French Court Imposes €500,000 Fine On Oil Group Total

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Today, a court in Paris, France, has imposed a €500,000 (£450,200) fine on Total, an  oil giant, in a case that is related to the bribery of foreign officials in dealings with Iran way back in 1997.

Total was charged with paying approximately $30 million (£23.7m) in bribes that were disguised under a consultancy contract in order to forge a deal for the South Pars gas field more than twenty years ago.

Court documents said that from the period of 1995 to 2004, at the request of an Iranian official who was cited as Medhi Hashemi Rafsanjani, the son of the former president of Iran Akbar Hashemi Rafsanjani, Total and intermediaries made various illicit payments to middlemen who were designated by Medhi to help the firm.

Today, the prosecution in Paris disclosed that the actions of the group essentially surmounted to “corruption payments.”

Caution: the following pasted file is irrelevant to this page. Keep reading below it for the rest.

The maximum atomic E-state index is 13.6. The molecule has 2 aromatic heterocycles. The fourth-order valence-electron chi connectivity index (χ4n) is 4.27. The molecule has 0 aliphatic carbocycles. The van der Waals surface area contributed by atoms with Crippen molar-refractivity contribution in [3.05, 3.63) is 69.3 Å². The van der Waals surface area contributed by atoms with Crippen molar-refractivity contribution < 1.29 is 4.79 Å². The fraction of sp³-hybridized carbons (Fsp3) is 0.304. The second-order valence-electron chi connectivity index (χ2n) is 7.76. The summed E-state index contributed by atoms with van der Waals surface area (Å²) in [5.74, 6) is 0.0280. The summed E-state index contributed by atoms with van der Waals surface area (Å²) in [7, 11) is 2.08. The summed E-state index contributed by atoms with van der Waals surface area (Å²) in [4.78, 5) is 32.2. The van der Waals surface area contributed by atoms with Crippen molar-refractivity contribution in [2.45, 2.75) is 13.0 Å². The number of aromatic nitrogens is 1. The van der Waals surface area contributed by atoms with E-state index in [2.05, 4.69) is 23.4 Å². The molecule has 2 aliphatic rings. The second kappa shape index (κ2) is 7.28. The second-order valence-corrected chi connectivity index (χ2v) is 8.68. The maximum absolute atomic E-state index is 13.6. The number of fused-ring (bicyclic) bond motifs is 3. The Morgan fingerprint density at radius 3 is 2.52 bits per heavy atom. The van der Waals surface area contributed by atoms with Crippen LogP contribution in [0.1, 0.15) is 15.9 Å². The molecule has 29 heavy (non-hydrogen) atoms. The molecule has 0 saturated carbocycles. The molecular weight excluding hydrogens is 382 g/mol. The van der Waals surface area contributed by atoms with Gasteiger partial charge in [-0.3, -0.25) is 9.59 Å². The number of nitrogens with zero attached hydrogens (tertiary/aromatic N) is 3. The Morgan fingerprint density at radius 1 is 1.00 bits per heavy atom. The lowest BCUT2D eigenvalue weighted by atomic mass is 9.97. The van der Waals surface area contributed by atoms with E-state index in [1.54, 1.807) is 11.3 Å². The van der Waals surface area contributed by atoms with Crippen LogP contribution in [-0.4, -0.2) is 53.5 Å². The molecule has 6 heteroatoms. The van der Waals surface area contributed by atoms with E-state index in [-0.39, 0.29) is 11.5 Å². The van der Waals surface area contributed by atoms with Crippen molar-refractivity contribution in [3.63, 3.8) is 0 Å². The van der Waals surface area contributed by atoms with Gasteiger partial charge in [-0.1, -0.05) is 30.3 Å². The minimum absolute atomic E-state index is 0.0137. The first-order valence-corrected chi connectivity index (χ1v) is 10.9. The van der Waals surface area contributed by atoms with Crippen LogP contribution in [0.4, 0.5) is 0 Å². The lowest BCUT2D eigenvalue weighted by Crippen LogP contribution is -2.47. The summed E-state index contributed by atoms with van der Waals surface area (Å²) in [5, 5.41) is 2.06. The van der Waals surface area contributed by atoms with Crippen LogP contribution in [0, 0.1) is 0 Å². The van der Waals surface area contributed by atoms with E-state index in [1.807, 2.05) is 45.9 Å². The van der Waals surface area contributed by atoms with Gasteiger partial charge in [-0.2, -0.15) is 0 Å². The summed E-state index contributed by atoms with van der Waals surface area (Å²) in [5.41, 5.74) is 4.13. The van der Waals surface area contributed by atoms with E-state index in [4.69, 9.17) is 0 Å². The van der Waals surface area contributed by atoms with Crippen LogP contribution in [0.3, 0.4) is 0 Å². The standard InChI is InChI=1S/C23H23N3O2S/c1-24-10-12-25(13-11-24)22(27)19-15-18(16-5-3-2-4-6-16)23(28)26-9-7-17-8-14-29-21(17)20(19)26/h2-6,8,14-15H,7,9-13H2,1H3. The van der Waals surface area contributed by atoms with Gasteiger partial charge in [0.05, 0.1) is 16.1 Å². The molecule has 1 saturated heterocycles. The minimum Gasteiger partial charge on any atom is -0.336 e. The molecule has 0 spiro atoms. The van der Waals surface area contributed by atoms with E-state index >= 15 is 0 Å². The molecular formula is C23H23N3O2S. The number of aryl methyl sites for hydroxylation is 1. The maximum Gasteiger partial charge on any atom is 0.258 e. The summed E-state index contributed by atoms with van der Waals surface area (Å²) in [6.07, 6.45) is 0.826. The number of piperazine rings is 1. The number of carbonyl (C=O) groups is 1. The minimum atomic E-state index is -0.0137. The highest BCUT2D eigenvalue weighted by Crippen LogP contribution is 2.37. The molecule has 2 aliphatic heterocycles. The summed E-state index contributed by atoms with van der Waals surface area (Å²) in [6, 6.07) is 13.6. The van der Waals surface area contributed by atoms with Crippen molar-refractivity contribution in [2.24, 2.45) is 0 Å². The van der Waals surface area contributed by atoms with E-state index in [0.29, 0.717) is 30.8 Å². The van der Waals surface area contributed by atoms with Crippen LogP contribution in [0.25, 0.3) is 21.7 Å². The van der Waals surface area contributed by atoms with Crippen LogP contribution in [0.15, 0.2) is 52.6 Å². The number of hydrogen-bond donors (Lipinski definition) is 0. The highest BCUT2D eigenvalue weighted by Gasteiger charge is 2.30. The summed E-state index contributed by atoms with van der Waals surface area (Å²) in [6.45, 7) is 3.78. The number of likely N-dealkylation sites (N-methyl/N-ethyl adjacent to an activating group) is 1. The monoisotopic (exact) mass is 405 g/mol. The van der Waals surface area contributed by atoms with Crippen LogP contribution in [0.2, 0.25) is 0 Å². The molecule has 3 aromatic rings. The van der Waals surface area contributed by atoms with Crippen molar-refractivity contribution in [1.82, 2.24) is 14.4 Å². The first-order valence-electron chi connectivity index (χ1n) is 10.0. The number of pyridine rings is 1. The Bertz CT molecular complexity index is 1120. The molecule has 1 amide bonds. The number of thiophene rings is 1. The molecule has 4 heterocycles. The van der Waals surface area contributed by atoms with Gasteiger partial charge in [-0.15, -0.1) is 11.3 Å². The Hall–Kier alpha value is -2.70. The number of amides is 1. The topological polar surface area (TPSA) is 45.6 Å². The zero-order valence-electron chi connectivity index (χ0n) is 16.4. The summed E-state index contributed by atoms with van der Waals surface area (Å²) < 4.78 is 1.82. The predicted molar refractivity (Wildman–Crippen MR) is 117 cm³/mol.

In a statement, Patrick Pouyanne, the chairman and chief executive of Total, dsiclosed the ruling that the company would no longer pursue the matter, in court or internally since none of the individuals who are under investigation were still alive.

Christophe de Margerie, the chief executive of the oil group at the time of the scandal, died in a plane crash four years ago.

Pouyanne stated: “Anyone who knew Christophe de Margerie knows that he would never be involved in any type of corruption.”

He continued: “However, given the specific circumstances of this case, which has been already judged in the US and in which none of the individuals can defend themselves, Total doesn’t want to pursue it.”

In 2013, Total agreed to pay a fine amounting to $398 million to settle both civil and criminal allegations over bribery in the United States of America. It was alleged that Total paid bribes between the period of 1995 and 2004 to win oil and gas contracts in Iran.